Keep in mind, though, the mobile app is not intended to replace Onshape’s use on desktops and laptops – it is meant to expand a CAD user’s access to their work outside the home or office.
Today, 3D printing is relatively well established, with an ever-increasing selection of printers available, ranging from low-cost personal/desktop 3D units for home to the larger and much more capable industrial-strength printers.
The technology itself has also evolved and is now being implemented in a wide range of industries from automotive to aerospace, construction, health, food, and many others.
By now most of us are familiar with 3D, but for the past couple of years there has been increasing chatter about 4D printing. So what is 4D printing?
He described 4D printed objects as 3D-printed objects that reshape themselves or self-assemble over time, depending on the environment they’re in. In other words, the 4th dimension is time and/or environmental conditions.
Tibbits is said to be working with GEOSyntec to design 4D printed water pipes. As the scale and reach of the technology increases, applications in the military (no surprise here) and construction industries are likely to materialize.
Shapeshifting: 3D printed materials that change shape over time.
Dr Dan Raviv, postdoctoral fellow at MIT, believes that 4D printing may be used in a wide range of applications such as home appliances, childcare products, or even clothes and footwear that optimize their form and function by reacting to changes in the environment.
New York’s Museum of Modern Art (MoMA) recently acquired a 4D-printed dress which designers were able to print using a powder-based nylon material, and made the dress out of thousands of interlocking pieces.
The pace at which 3D printing has evolved in various industries is impressive, but the technology is still too slow for mass manufacturing, and precision and repeatability must still improve for fabrication of structural components.
The power to offer customized products that are manufactured closer to their point of consumption certainly makes the technology appealing to both providers and consumers. It’s a growing market, but there’s still a lot work to be done – particularly around process speed, product size, and the variety of materials that can be used with the technology.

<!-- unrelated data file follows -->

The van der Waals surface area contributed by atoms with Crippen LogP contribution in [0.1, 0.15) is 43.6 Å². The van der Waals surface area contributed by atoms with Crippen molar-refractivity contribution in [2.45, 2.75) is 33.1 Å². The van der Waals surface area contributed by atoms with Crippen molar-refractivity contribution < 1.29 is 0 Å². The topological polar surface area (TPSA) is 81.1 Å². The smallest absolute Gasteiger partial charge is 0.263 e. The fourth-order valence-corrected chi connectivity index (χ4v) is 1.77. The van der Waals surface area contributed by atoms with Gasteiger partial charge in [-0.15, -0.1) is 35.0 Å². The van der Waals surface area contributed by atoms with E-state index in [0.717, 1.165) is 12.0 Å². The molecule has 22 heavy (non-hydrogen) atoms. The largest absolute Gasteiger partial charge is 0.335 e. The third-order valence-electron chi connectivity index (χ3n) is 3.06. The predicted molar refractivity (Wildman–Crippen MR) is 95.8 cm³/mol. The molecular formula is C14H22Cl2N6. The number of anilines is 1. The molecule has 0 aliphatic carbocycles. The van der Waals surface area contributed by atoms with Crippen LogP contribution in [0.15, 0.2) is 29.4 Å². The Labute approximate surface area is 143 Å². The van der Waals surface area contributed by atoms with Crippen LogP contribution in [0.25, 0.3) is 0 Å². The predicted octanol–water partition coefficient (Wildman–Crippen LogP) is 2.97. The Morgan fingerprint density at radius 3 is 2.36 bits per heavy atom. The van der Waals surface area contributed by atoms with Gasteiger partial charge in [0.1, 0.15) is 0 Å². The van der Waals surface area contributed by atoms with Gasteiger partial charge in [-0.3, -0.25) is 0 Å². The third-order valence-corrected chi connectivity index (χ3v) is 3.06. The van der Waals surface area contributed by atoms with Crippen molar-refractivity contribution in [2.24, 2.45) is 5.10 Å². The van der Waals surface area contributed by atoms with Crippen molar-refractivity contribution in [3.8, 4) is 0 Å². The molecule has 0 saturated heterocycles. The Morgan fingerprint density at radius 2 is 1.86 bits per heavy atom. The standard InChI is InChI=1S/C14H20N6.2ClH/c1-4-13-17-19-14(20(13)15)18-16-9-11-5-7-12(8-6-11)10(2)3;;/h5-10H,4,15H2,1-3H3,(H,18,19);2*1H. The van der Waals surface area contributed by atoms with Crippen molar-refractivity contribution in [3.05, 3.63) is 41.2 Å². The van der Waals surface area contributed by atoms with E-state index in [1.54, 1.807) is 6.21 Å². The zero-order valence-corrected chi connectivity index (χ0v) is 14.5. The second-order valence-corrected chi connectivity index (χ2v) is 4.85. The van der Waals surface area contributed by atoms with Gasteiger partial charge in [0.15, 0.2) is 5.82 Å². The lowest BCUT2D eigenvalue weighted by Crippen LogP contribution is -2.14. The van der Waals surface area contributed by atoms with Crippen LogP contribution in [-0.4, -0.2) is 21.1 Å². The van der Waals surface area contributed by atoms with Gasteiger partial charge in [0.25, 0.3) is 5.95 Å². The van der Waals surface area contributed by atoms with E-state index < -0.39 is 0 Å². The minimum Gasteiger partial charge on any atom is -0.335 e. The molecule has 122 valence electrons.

In the near future, 4D printing could be used in space. For example, an improved 3D printing process using materials that could self-assemble (the next topic below) was used to fabricate components on-site and on-demand for astronauts during a space mission.
A recent study reported in The Conversation has shown that high frequency vibrations can cause bricks to self-assemble into a larger 3D object, a finding that may one day help reduce the need for factory assembly lines.
The findings, published recently in the journal, Scientific Reports, signal a key advancement in programmable self-assembly, which was previously thought to only be possible using one-dimensional or two-dimensional objects.
The research team, led by Dr Ido Bachelet from the Institute for Nanotechnology and Advanced Materials at Bar-Ilan University in Israel, used an algorithm from the Computational Geometry Algorithm Library (CGAL) as part of a design that allowed 18 tetrahedral bricks to self-assemble into a larger 3D cylinder.
The following video shows blocks in the self-assembly process. Two sets of the object (36 bricks) were inserted in the chamber and after 2.5 hours in a constant speed of 320 rpm one set was assembled. The video doesn’t contain the whole, but portions of it.
The Basic Self-Assembly Process
“Assembly rules are encoded by topographic cues imprinted on brick faces while attraction between bricks is provided by embedded magnets,” the researchers said in their paper. “The bricks can then be mixed in a container and agitated, leading to properly assembled objects at high yields and zero errors.
“Improved designs inspired by our system could lead to successful implementation of self-assembly at the macro-scale, allowing rapid, on-demand fabrication of objects without the need for assembly lines.”
The ability for life to self-assemble is something that continues to puzzle scientists. For example, proteins, viruses, living cells and multi-cellular organisms are all examples of systems in which parts are bonded to each other through attraction to form a structure or pattern.
Hamza Bendemra, a Research Engineer at the Australian National University, who was not involved in the study, said the research of 3D printed assemblies is remarkable.
“The algorithm was inspired by the molecular assembly of the DNA,” he said. But he added that more research was needed to address challenges of time, space and safety for the model to be more efficient at forming and remaining together.
“In the study, a two-brick assembly took less than a minute to self-assemble. However, an 18-piece assembly required over two hours to perform the same feat.”
“The components are subject to high vibrations and collide over and over again until they fit in the right combination. It would be a challenge to implement such a method with materials with low strength and poor impact tolerance without causing damage.”
The next step in developing this concept for construction and manufacturing industries is to use both magnetic forces and adhesives to ensure the assembly stays in place.
Bendemra agreed, saying that “the researchers did a great job at adding topographic cues to ensure a unique combination only would lead to the pieces locking in. Their footage clearly shows that pieces that collide in a non-desired formation detach until they lock-in as planned.”
“The number of pieces involved in the assembly and the nature of the materials being used (including the magnet) in more complex assemblies could limit the use of such a method.”